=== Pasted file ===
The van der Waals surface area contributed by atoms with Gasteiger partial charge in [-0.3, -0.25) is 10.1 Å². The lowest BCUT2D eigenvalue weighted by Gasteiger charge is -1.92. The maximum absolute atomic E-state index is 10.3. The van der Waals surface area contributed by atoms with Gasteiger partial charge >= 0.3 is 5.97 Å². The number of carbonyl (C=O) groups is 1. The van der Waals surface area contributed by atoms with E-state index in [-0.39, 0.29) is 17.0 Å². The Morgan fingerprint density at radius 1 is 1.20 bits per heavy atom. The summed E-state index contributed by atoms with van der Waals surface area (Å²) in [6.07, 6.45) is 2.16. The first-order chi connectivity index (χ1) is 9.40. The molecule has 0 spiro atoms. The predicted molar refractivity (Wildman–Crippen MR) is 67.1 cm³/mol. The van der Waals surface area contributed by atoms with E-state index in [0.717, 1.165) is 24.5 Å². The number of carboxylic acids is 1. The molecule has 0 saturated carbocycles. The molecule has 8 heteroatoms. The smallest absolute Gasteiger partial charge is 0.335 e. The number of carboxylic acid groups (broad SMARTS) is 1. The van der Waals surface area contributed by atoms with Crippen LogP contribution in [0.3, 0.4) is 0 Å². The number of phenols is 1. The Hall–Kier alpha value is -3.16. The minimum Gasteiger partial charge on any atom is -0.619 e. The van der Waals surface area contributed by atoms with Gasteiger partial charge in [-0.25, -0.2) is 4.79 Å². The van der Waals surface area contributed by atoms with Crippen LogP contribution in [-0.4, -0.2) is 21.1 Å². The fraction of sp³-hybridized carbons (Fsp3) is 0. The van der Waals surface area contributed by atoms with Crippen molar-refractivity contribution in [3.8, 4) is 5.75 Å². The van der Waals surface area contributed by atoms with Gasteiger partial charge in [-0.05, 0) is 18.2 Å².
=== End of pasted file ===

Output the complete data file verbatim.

The van der Waals surface area contributed by atoms with Gasteiger partial charge in [-0.3, -0.25) is 10.1 Å². The lowest BCUT2D eigenvalue weighted by Gasteiger charge is -1.92. The maximum absolute atomic E-state index is 10.3. The van der Waals surface area contributed by atoms with Gasteiger partial charge >= 0.3 is 5.97 Å². The number of carbonyl (C=O) groups is 1. The van der Waals surface area contributed by atoms with E-state index in [-0.39, 0.29) is 17.0 Å². The Morgan fingerprint density at radius 1 is 1.20 bits per heavy atom. The summed E-state index contributed by atoms with van der Waals surface area (Å²) in [6.07, 6.45) is 2.16. The first-order chi connectivity index (χ1) is 9.40. The molecule has 0 spiro atoms. The predicted molar refractivity (Wildman–Crippen MR) is 67.1 cm³/mol. The van der Waals surface area contributed by atoms with E-state index in [0.717, 1.165) is 24.5 Å². The number of carboxylic acids is 1. The molecule has 0 saturated carbocycles. The molecule has 8 heteroatoms. The smallest absolute Gasteiger partial charge is 0.335 e. The number of carboxylic acid groups (broad SMARTS) is 1. The van der Waals surface area contributed by atoms with Crippen LogP contribution in [0.3, 0.4) is 0 Å². The number of phenols is 1. The Hall–Kier alpha value is -3.16. The minimum Gasteiger partial charge on any atom is -0.619 e. The van der Waals surface area contributed by atoms with Gasteiger partial charge in [-0.25, -0.2) is 4.79 Å². The van der Waals surface area contributed by atoms with Crippen LogP contribution in [-0.4, -0.2) is 21.1 Å². The fraction of sp³-hybridized carbons (Fsp3) is 0. The van der Waals surface area contributed by atoms with Crippen molar-refractivity contribution in [3.8, 4) is 5.75 Å². The van der Waals surface area contributed by atoms with Gasteiger partial charge in [-0.05, 0) is 18.2 Å².